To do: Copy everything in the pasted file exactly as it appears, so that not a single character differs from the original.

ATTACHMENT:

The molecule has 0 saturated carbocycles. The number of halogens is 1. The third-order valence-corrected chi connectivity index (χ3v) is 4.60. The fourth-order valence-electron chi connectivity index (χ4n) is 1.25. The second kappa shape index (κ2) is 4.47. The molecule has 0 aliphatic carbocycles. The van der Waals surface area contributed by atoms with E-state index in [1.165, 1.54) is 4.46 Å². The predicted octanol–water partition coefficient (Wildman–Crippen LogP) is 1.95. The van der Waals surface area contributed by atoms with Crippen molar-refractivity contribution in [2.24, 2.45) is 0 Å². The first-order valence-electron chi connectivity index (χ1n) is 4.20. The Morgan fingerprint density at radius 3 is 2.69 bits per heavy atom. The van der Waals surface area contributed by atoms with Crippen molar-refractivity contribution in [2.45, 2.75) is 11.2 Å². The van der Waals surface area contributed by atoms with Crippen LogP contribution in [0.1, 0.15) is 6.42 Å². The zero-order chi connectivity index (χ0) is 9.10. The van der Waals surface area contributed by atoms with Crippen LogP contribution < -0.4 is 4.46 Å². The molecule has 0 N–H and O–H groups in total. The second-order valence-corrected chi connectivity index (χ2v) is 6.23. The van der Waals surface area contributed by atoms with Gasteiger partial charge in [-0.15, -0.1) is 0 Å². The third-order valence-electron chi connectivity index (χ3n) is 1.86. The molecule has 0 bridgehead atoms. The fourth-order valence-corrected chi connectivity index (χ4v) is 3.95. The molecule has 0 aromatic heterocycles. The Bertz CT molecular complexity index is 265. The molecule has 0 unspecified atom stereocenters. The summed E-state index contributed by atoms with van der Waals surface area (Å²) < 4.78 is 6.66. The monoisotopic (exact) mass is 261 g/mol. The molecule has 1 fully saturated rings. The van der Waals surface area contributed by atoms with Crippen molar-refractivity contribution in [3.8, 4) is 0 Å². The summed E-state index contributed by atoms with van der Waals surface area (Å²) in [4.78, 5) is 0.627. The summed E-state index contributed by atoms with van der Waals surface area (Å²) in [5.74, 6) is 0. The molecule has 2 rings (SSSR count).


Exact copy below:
The molecule has 0 saturated carbocycles. The number of halogens is 1. The third-order valence-corrected chi connectivity index (χ3v) is 4.60. The fourth-order valence-electron chi connectivity index (χ4n) is 1.25. The second kappa shape index (κ2) is 4.47. The molecule has 0 aliphatic carbocycles. The van der Waals surface area contributed by atoms with E-state index in [1.165, 1.54) is 4.46 Å². The predicted octanol–water partition coefficient (Wildman–Crippen LogP) is 1.95. The van der Waals surface area contributed by atoms with Crippen molar-refractivity contribution in [2.24, 2.45) is 0 Å². The first-order valence-electron chi connectivity index (χ1n) is 4.20. The Morgan fingerprint density at radius 3 is 2.69 bits per heavy atom. The van der Waals surface area contributed by atoms with Crippen molar-refractivity contribution in [2.45, 2.75) is 11.2 Å². The van der Waals surface area contributed by atoms with Crippen LogP contribution in [0.1, 0.15) is 6.42 Å². The zero-order chi connectivity index (χ0) is 9.10. The van der Waals surface area contributed by atoms with Crippen LogP contribution < -0.4 is 4.46 Å². The molecule has 0 N–H and O–H groups in total. The second-order valence-corrected chi connectivity index (χ2v) is 6.23. The van der Waals surface area contributed by atoms with Gasteiger partial charge in [-0.15, -0.1) is 0 Å². The third-order valence-electron chi connectivity index (χ3n) is 1.86. The molecule has 0 bridgehead atoms. The fourth-order valence-corrected chi connectivity index (χ4v) is 3.95. The molecule has 0 aromatic heterocycles. The Bertz CT molecular complexity index is 265. The molecule has 0 unspecified atom stereocenters. The summed E-state index contributed by atoms with van der Waals surface area (Å²) < 4.78 is 6.66. The monoisotopic (exact) mass is 261 g/mol. The molecule has 1 fully saturated rings. The van der Waals surface area contributed by atoms with Crippen molar-refractivity contribution in [3.8, 4) is 0 Å². The summed E-state index contributed by atoms with van der Waals surface area (Å²) in [4.78, 5) is 0.627. The summed E-state index contributed by atoms with van der Waals surface area (Å²) in [5.74, 6) is 0. The molecule has 2 rings (SSSR count).